2. Exponential growth - If you extrapolate growth in a linear manner, you’ll obviously not get to the levels you need in future. This is because growth will not be linear, it’ll more resemble exponential growth.

  3. The right charger in the right place - Underlying points 1 and 2 is the need to understand which chargers are actually required and where. There is a fixation with a 300k public charger figure that comes from the UK Govt’s EV infrastructure strategy. A public charger can be a 7kW in a car park, or a 350kW DC charger. They are not the same and perform different functions at very different costs. So this number is very vague, even should the total number prove accurate. But, crucially, missing from the narrative on the number of public chargers is the recognition that public chargers are not as important, overall, as private - home and work - chargers. There is no equivalent to this for conventionally fuelled vehicles, and ignoring it gives a very misleading picture.

Enter ChargeUK

ChargeUK was formally launched at the start of Q2. Its mission is to be “the voice of EV charging” in the UK. Pod Point is proud to be one of the founding members of the organisation.

It is valuable to have such a voice for our sector to bring perspective to the public debate, which means recognising the extraordinary success story it is and the huge investment ready to deploy more infrastructure, whilst also pushing for supportive policies that will grow a comprehensive, accessible, affordable and easy to use charging infrastructure for the UK’s EV drivers.

Having already achieved some notable policy successes that will ease the rollout of charging infrastructure and unprecedented interest in engagement from industry stakeholders, Pod Point is very hopeful that ChargeUK can help play a role in righting the current negativity in media and shape a policy landscape conducive to a speedy and affordable charging infrastructure rollout.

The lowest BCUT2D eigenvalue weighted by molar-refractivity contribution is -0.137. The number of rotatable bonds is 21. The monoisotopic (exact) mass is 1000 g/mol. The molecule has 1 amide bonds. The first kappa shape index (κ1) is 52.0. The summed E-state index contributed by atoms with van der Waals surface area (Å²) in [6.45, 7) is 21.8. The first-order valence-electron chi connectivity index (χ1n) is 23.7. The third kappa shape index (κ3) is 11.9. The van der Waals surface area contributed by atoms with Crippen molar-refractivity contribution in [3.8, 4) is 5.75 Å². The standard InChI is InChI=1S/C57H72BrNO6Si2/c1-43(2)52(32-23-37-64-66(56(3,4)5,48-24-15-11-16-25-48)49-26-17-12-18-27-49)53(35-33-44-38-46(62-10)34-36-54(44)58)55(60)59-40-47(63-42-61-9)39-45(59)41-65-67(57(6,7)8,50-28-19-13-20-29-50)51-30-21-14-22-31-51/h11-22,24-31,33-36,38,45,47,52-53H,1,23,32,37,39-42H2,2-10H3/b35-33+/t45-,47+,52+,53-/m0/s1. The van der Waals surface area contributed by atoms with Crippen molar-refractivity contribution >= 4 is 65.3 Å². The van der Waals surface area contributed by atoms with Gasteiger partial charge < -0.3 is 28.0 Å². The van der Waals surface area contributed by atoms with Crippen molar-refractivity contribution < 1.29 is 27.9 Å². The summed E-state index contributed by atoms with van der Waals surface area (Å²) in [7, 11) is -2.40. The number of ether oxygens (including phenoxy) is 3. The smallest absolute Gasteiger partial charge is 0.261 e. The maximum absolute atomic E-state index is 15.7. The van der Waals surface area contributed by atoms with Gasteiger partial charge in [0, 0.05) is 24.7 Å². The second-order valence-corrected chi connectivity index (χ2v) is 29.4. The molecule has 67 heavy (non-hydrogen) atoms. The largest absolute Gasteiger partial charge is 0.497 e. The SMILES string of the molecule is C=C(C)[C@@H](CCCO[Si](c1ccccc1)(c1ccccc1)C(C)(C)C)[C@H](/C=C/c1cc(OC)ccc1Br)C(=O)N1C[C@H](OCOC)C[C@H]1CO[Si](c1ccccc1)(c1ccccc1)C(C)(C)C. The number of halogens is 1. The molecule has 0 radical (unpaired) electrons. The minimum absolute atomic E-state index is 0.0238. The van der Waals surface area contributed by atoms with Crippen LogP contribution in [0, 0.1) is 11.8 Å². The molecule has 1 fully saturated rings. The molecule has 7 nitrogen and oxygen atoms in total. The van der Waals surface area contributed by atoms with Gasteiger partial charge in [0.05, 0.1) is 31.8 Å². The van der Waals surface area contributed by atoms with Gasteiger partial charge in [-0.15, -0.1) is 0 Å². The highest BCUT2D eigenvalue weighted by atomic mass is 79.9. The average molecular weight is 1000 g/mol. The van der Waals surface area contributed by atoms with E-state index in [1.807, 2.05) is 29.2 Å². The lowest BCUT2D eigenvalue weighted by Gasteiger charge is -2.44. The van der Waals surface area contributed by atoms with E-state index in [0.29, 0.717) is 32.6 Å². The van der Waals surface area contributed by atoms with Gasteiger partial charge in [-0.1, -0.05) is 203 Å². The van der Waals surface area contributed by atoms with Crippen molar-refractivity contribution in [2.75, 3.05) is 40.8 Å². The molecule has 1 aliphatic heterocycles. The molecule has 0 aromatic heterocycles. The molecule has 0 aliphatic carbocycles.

So good news, and, for us, the most important news of Q2 2023.

2. Other contenders for the biggest news of 2023 Q2

Truth be told, most of the headlines we’ve seen have been extremely negative, and often blatantly inaccurate. But here’s a couple of others we have liked:

Rimac timed at 1.74 seconds 0-60

Rimac cars are fast. How fast? The Nevera was timed doing 0-60 in 1.74 seconds. A world record for all production vehicles. An utterly insane stat.

In the current climate of negativity, it’s worth noting that when it comes to top end performance, EVs are the state of the art. Whilst the internal combustion engine remains king in races with an element of endurance, it is fast becoming obsolete in terms of performance, instead consigned to an appeal based solely on nostalgia.

Pod Point is voted What Car?’s best home charger provider in the UK

Okay, maybe not the most significant global news, but - hey, it’s our blog! And given how thorough the assessment from What Car? was, taking into account the charger’s performance, the installation process and the reliability according to users, it’s extremely pleasing to have come out top.